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About APPÈL

Appèl is a family business that has been active in business catering for more than forty years, in more than 160 locations. As a result of the takeover of educational catering staff Markies Catering, Appèl has also been active in restaurants in the education sector since 2014.

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    Logo Appèl


    Different in terminology, but the core values of the University of Twente are very similar to the four pillars of our business. 

    Passion for food and drinks

    If the food and drinks are prepared with love, attention and enthusiasm, it is never wrong in our eyes. We stimulate creativity and innovation of our employees on location by giving them responsibility and freedom to deliver tailor-made solutions. 
    Enterpreneurial and pioneering!

    Make the difference together

    Partnerships are highly valued within our services. We are the link between education and (local) business. This creates surprising and inventive solutions, so that no location is the same. Synergy driven!

    Creative, dare to do!

    We are continuously working on developing innovative and sustainable solutions. We strive to create the best food experience for the world. We identify and integrate the latest trends and developments within our field. Internationally oriented!

    Authentic, proud of our character

    We are a 'tad' stubborn, but especially a flexible organization. We respond to the current trends, focus on our target group and grow in the changing needs. In other words, we do not hold fast to the 'known'. Society-oriented!

sustainable food concept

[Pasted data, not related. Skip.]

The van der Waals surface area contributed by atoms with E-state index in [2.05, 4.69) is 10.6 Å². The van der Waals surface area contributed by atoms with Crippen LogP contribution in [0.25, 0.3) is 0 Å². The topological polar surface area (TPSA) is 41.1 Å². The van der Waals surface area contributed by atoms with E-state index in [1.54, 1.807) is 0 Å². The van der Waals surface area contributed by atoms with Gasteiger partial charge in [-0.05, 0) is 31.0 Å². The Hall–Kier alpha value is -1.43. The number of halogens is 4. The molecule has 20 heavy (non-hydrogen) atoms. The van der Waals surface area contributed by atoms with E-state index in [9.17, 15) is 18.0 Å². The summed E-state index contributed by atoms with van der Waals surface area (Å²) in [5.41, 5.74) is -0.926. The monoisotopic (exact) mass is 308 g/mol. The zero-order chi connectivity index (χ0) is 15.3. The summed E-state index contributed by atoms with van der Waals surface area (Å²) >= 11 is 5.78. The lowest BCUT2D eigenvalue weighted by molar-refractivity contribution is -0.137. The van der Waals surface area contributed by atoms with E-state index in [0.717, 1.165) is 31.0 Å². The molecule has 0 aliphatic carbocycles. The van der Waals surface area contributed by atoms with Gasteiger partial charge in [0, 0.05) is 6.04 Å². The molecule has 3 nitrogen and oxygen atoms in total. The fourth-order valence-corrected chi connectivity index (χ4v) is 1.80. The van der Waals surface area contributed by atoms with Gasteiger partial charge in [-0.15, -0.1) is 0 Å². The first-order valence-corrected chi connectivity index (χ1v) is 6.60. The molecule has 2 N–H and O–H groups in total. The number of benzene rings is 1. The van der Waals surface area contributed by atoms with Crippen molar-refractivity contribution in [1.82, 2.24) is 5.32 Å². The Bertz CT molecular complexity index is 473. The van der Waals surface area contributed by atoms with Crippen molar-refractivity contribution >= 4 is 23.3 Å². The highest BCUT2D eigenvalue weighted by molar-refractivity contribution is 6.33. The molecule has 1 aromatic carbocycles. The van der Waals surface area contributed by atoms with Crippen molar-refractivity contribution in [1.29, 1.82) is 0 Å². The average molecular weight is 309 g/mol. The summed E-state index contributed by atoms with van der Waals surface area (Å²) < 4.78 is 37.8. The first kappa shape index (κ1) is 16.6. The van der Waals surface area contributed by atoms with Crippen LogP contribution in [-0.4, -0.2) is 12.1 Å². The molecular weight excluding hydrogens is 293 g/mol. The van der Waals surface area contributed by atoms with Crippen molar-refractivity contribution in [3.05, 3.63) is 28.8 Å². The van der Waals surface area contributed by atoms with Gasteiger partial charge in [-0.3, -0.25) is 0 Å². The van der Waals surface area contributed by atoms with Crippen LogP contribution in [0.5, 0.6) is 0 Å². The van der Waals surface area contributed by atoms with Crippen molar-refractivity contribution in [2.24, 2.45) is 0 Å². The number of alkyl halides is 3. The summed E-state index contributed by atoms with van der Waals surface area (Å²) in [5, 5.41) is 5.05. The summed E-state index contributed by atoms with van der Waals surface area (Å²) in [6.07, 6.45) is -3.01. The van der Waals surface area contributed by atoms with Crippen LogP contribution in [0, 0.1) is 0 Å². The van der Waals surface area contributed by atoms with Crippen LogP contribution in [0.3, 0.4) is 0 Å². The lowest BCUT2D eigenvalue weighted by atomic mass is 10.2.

Appèl is the caterer for the University of Twente; we use the FoodCity concept on the campus. This involves a combination of unique food stations that have their own character and food concept at each location. It gives you the feeling of a Foodtruck Festival with the accompanying street food dishes. We would like to walk you through the choices we made in our commitment to sustainability.

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    Which challenges are involved?

    Appèl is the caterer for the University of Twente; we use the FoodCity concept on the campus. This involves a combination of unique food stations that have their own character and food concept at each location. It gives you the feeling of a Foodtruck Festival with the accompanying street food dishes. We would like to walk you through the choices we made in our commitment to sustainability.

    Dishes and cutlery: wash up or throw away?

    Naturally, it should be easy to take street food to go, so that you are free to decide where and when you’d like to enjoy your meal or beverage. We offer washable dishes and cutlery. We use detergent with a low environmental impact and the UT dishwashers, which we use in an energy-conscious way, feature low energy and water consumption. If we also factor in raw materials and costs to replace non-recyclable dishes, this is not always the most sustainable option.

    For guests who would like to consume their lunch at a later time, we had to look for disposables. This involved quite a lot of consideration: after all, it involves an increase in the waste stream. To limit the environmental impact of this, we intend to keep the impact of raw materials and production as low as possible and connect with the UT's recycling streams as much as possible.